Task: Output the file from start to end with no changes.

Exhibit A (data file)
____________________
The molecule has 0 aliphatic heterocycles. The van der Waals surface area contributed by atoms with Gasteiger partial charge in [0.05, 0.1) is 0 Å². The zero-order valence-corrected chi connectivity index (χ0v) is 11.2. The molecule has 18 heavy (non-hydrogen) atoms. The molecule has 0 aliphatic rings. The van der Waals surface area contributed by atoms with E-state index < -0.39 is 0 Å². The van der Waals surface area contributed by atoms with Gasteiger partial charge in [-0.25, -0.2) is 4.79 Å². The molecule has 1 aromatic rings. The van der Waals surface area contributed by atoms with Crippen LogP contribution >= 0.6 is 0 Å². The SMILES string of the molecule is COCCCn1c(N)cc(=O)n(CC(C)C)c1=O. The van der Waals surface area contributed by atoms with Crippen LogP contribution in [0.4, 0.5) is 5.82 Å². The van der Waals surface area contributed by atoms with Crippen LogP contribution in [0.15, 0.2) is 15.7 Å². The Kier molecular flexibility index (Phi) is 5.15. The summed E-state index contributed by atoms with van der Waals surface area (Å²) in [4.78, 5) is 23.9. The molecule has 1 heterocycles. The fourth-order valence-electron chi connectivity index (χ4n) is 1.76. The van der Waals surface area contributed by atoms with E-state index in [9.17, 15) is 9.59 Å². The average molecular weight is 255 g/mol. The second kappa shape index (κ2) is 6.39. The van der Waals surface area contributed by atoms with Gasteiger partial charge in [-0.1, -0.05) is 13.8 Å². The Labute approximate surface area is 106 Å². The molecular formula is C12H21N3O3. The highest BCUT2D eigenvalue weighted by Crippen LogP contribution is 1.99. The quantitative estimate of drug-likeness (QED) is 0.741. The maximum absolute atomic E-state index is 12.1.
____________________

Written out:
The molecule has 0 aliphatic heterocycles. The van der Waals surface area contributed by atoms with Gasteiger partial charge in [0.05, 0.1) is 0 Å². The zero-order valence-corrected chi connectivity index (χ0v) is 11.2. The molecule has 18 heavy (non-hydrogen) atoms. The molecule has 0 aliphatic rings. The van der Waals surface area contributed by atoms with E-state index < -0.39 is 0 Å². The van der Waals surface area contributed by atoms with Gasteiger partial charge in [-0.25, -0.2) is 4.79 Å². The molecule has 1 aromatic rings. The van der Waals surface area contributed by atoms with Crippen LogP contribution >= 0.6 is 0 Å². The SMILES string of the molecule is COCCCn1c(N)cc(=O)n(CC(C)C)c1=O. The van der Waals surface area contributed by atoms with Crippen LogP contribution in [0.4, 0.5) is 5.82 Å². The van der Waals surface area contributed by atoms with Crippen LogP contribution in [0.15, 0.2) is 15.7 Å². The Kier molecular flexibility index (Phi) is 5.15. The summed E-state index contributed by atoms with van der Waals surface area (Å²) in [4.78, 5) is 23.9. The molecule has 1 heterocycles. The fourth-order valence-electron chi connectivity index (χ4n) is 1.76. The van der Waals surface area contributed by atoms with E-state index in [9.17, 15) is 9.59 Å². The average molecular weight is 255 g/mol. The second kappa shape index (κ2) is 6.39. The van der Waals surface area contributed by atoms with Gasteiger partial charge in [-0.1, -0.05) is 13.8 Å². The Labute approximate surface area is 106 Å². The molecular formula is C12H21N3O3. The highest BCUT2D eigenvalue weighted by Crippen LogP contribution is 1.99. The quantitative estimate of drug-likeness (QED) is 0.741. The maximum absolute atomic E-state index is 12.1.